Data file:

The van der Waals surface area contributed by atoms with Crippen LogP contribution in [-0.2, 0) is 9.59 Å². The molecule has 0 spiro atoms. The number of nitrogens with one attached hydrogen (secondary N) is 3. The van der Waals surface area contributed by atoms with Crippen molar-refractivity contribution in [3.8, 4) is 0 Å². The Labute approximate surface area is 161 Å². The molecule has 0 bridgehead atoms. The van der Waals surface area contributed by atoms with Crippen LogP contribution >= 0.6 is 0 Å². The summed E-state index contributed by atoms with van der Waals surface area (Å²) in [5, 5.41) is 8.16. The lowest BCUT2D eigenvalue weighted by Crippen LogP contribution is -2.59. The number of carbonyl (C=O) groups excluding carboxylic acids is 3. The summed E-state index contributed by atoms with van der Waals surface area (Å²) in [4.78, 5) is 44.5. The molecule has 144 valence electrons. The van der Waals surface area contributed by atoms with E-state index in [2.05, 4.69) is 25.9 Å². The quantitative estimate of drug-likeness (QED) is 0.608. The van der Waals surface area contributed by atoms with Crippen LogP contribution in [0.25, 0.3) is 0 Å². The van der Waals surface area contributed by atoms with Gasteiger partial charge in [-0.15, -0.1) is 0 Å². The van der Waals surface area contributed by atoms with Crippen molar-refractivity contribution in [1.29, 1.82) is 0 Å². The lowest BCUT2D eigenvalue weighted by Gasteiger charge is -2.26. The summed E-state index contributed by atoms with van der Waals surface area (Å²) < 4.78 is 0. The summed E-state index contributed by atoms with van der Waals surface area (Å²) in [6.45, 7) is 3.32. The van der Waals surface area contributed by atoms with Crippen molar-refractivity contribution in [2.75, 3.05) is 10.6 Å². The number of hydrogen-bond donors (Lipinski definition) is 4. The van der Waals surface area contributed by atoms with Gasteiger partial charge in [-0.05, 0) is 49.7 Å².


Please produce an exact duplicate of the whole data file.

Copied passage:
The van der Waals surface area contributed by atoms with Crippen LogP contribution in [-0.2, 0) is 9.59 Å². The molecule has 0 spiro atoms. The number of nitrogens with one attached hydrogen (secondary N) is 3. The van der Waals surface area contributed by atoms with Crippen molar-refractivity contribution in [3.8, 4) is 0 Å². The Labute approximate surface area is 161 Å². The molecule has 0 bridgehead atoms. The van der Waals surface area contributed by atoms with Crippen LogP contribution >= 0.6 is 0 Å². The summed E-state index contributed by atoms with van der Waals surface area (Å²) in [5, 5.41) is 8.16. The lowest BCUT2D eigenvalue weighted by Crippen LogP contribution is -2.59. The number of carbonyl (C=O) groups excluding carboxylic acids is 3. The summed E-state index contributed by atoms with van der Waals surface area (Å²) in [4.78, 5) is 44.5. The molecule has 144 valence electrons. The van der Waals surface area contributed by atoms with E-state index in [2.05, 4.69) is 25.9 Å². The quantitative estimate of drug-likeness (QED) is 0.608. The van der Waals surface area contributed by atoms with Crippen LogP contribution in [0.25, 0.3) is 0 Å². The van der Waals surface area contributed by atoms with Gasteiger partial charge in [-0.15, -0.1) is 0 Å². The van der Waals surface area contributed by atoms with Crippen molar-refractivity contribution in [1.29, 1.82) is 0 Å². The lowest BCUT2D eigenvalue weighted by Gasteiger charge is -2.26. The summed E-state index contributed by atoms with van der Waals surface area (Å²) < 4.78 is 0. The summed E-state index contributed by atoms with van der Waals surface area (Å²) in [6.45, 7) is 3.32. The van der Waals surface area contributed by atoms with Crippen molar-refractivity contribution in [2.75, 3.05) is 10.6 Å². The number of hydrogen-bond donors (Lipinski definition) is 4. The van der Waals surface area contributed by atoms with Gasteiger partial charge in [-0.05, 0) is 49.7 Å².